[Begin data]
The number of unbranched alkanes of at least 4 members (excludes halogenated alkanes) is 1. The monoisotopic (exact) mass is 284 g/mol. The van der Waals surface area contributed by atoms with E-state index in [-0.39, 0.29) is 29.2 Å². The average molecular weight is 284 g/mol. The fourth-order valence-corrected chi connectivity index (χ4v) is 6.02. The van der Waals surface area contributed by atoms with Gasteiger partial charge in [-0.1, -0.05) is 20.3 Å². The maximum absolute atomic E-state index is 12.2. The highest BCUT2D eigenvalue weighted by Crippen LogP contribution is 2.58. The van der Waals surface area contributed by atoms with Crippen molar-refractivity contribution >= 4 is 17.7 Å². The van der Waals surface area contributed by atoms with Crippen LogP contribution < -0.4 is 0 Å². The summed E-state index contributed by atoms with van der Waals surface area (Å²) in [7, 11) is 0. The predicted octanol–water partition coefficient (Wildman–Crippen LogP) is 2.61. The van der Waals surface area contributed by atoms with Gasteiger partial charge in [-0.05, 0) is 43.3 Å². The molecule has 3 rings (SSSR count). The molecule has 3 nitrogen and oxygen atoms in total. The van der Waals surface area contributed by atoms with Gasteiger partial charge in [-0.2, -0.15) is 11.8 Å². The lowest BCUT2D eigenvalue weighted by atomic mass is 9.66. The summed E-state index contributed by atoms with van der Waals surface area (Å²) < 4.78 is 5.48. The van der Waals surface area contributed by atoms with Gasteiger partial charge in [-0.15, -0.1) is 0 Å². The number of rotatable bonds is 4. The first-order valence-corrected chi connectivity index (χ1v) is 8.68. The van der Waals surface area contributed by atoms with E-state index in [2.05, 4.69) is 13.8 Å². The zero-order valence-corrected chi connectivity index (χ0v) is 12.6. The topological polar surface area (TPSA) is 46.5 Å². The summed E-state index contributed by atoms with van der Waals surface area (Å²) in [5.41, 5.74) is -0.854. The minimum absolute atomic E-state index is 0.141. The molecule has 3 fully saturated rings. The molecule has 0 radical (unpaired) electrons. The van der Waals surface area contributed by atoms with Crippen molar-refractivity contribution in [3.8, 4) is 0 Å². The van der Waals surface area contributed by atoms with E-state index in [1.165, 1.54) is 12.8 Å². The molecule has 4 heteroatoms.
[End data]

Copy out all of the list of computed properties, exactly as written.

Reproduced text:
The number of unbranched alkanes of at least 4 members (excludes halogenated alkanes) is 1. The monoisotopic (exact) mass is 284 g/mol. The van der Waals surface area contributed by atoms with E-state index in [-0.39, 0.29) is 29.2 Å². The average molecular weight is 284 g/mol. The fourth-order valence-corrected chi connectivity index (χ4v) is 6.02. The van der Waals surface area contributed by atoms with Gasteiger partial charge in [-0.1, -0.05) is 20.3 Å². The maximum absolute atomic E-state index is 12.2. The highest BCUT2D eigenvalue weighted by Crippen LogP contribution is 2.58. The van der Waals surface area contributed by atoms with Crippen molar-refractivity contribution >= 4 is 17.7 Å². The van der Waals surface area contributed by atoms with Crippen LogP contribution < -0.4 is 0 Å². The summed E-state index contributed by atoms with van der Waals surface area (Å²) in [7, 11) is 0. The predicted octanol–water partition coefficient (Wildman–Crippen LogP) is 2.61. The van der Waals surface area contributed by atoms with Gasteiger partial charge in [-0.05, 0) is 43.3 Å². The molecule has 3 rings (SSSR count). The molecule has 3 nitrogen and oxygen atoms in total. The van der Waals surface area contributed by atoms with Gasteiger partial charge in [-0.2, -0.15) is 11.8 Å². The lowest BCUT2D eigenvalue weighted by atomic mass is 9.66. The summed E-state index contributed by atoms with van der Waals surface area (Å²) < 4.78 is 5.48. The van der Waals surface area contributed by atoms with Gasteiger partial charge in [-0.15, -0.1) is 0 Å². The number of rotatable bonds is 4. The first-order valence-corrected chi connectivity index (χ1v) is 8.68. The van der Waals surface area contributed by atoms with E-state index in [2.05, 4.69) is 13.8 Å². The zero-order valence-corrected chi connectivity index (χ0v) is 12.6. The topological polar surface area (TPSA) is 46.5 Å². The summed E-state index contributed by atoms with van der Waals surface area (Å²) in [5.41, 5.74) is -0.854. The minimum absolute atomic E-state index is 0.141. The molecule has 3 fully saturated rings. The molecule has 0 radical (unpaired) electrons. The van der Waals surface area contributed by atoms with Crippen molar-refractivity contribution in [3.8, 4) is 0 Å². The van der Waals surface area contributed by atoms with E-state index in [1.165, 1.54) is 12.8 Å². The molecule has 4 heteroatoms.